After exercise the body is inflamed. Inflammation is not always a bad thing. You need some inflammation, but too much inflammation is harmful. When we are inflamed things hurt.

On the days after you pushed a little too hard, your joints are going to feel achy. Your body may feel tight and have a decreased range of motion in areas you had no problems with previously. Pain is a lagging indicator. That means, by the time you finally feel pain the damage is already done.

What to do: When your car is broken, you don’t drive it faster. When you feel pain, stop training. It’s not worth pushing to the point of injury. It’s best to take a day or two off and see if the pain goes away. Supplementing with fish oil and turmeric will aid in reducing inflammation. When you start to feel better, then you can return to the mats.

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What to Do About It

The best treatment is prevention. The first line of defense is to not work yourself to a state of being over trained. Train hard, but stay on the safe side of the line. Push just enough without going over. Leave the gym feeling like you worked hard, but not feeling over worked. It’s when you leave the gym thinking you pushed too hard that problems happen.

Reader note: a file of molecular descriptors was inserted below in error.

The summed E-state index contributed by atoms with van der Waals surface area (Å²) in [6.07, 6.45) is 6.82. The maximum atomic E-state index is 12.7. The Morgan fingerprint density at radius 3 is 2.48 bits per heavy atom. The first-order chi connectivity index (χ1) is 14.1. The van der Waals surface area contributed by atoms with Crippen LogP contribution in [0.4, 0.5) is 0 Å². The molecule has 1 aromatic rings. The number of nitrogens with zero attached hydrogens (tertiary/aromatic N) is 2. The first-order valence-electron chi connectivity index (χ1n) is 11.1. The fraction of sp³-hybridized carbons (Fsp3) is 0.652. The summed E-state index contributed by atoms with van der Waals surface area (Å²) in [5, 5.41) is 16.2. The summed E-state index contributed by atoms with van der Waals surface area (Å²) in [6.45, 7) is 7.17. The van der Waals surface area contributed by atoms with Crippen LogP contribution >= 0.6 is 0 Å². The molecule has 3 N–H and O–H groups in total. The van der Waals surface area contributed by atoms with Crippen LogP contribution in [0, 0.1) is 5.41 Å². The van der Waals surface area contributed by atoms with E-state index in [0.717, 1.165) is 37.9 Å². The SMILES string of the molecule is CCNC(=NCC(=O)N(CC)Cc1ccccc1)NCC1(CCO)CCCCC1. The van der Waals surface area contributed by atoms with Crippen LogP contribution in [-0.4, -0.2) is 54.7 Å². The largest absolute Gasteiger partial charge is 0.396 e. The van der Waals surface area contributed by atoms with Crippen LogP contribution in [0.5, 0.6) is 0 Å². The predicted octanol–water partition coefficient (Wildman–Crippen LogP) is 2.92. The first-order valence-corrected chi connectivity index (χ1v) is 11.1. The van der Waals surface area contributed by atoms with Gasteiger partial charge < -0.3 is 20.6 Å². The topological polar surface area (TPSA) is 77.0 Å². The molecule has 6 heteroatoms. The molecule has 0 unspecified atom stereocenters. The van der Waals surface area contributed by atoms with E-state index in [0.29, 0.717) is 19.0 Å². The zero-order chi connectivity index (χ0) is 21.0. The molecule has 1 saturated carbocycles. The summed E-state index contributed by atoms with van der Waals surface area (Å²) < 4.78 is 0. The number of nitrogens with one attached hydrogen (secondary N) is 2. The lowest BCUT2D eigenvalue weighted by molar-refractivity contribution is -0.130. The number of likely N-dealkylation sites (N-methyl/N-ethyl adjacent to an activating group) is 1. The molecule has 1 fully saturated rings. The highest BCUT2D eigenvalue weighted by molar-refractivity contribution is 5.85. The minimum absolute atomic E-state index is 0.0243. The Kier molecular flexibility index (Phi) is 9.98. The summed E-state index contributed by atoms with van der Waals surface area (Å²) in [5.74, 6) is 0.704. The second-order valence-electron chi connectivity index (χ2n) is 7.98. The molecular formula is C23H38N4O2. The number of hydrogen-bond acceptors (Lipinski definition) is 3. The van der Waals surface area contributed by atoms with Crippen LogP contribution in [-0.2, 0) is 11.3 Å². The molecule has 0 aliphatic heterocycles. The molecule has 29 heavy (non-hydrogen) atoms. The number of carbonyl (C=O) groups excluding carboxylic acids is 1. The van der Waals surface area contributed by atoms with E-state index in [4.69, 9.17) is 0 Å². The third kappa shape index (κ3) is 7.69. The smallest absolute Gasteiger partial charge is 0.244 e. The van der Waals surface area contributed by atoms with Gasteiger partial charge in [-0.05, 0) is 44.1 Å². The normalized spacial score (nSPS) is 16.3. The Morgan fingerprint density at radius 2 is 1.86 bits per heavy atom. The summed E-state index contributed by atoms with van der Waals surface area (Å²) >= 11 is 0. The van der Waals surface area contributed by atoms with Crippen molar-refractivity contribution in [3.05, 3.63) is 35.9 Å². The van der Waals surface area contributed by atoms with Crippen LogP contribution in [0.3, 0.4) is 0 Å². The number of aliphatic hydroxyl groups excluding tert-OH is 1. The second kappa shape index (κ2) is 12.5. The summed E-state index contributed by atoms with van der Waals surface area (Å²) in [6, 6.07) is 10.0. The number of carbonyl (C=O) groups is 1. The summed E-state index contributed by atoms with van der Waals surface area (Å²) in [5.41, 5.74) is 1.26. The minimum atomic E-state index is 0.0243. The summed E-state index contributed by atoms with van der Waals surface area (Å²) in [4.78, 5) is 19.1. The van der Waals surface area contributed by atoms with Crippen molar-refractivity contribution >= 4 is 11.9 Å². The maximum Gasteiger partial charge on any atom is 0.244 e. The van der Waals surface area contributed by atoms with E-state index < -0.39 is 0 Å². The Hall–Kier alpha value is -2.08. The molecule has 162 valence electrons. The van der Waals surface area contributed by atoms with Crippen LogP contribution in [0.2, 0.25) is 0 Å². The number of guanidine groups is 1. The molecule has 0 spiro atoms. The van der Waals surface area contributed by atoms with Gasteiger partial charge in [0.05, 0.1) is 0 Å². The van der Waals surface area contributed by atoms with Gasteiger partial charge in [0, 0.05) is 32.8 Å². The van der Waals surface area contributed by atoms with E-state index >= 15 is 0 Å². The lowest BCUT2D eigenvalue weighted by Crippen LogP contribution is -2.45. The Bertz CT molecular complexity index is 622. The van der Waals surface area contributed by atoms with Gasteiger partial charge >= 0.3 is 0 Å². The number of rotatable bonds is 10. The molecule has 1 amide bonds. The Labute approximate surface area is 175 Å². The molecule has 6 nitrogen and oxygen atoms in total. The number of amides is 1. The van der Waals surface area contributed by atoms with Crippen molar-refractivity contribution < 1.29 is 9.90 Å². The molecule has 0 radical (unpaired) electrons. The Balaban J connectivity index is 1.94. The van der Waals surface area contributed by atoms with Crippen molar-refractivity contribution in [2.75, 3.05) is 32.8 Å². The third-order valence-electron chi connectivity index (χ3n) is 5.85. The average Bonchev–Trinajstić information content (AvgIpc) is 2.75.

If you find yourself crossing the line, you need to do the following:

  • Take at least one day off. Some people may need more, but start with one day off and see if you are feeling any better. Your only job on that day is to eat, hydrate, and rest. Getting some good nutrition and water in your body is going to help the repair process.
  • Manage sleep and stress. If you are not sleeping properly or are stressed out from work, then your recovery is going to suffer. Get some good quality sleep. On the days you do not sleep well or are stressed from work, you should train lightly or not at all.
  • Eat to match your goals. If you are training hard, but eating like a bird, then you are going to crash and burn. You may get away with it for a little while, but once it catches up with you it’s going to be a bad situation. Eat to match your training volume. Remember BJJ is about performance, not about a certain look. Eat enough to fuel your performance.
  • Create a recovery habit. Find a routine or practice that works for you. Some people like to foam roll. Others like to do mobility work with compression bands. Anything is better than nothing. Find something that you can stick to and have fun with it.


Getting better at BJJ comes down to one thing – being able to train consistently for a long period of time. You don’t become a world champion overnight. It takes years. Unfortunately, the way some people train, they will not be around long enough to reach their potential. Train optimally and you will be able to stay on the mats for a long time.

Photos courtesy of David Brown Photography.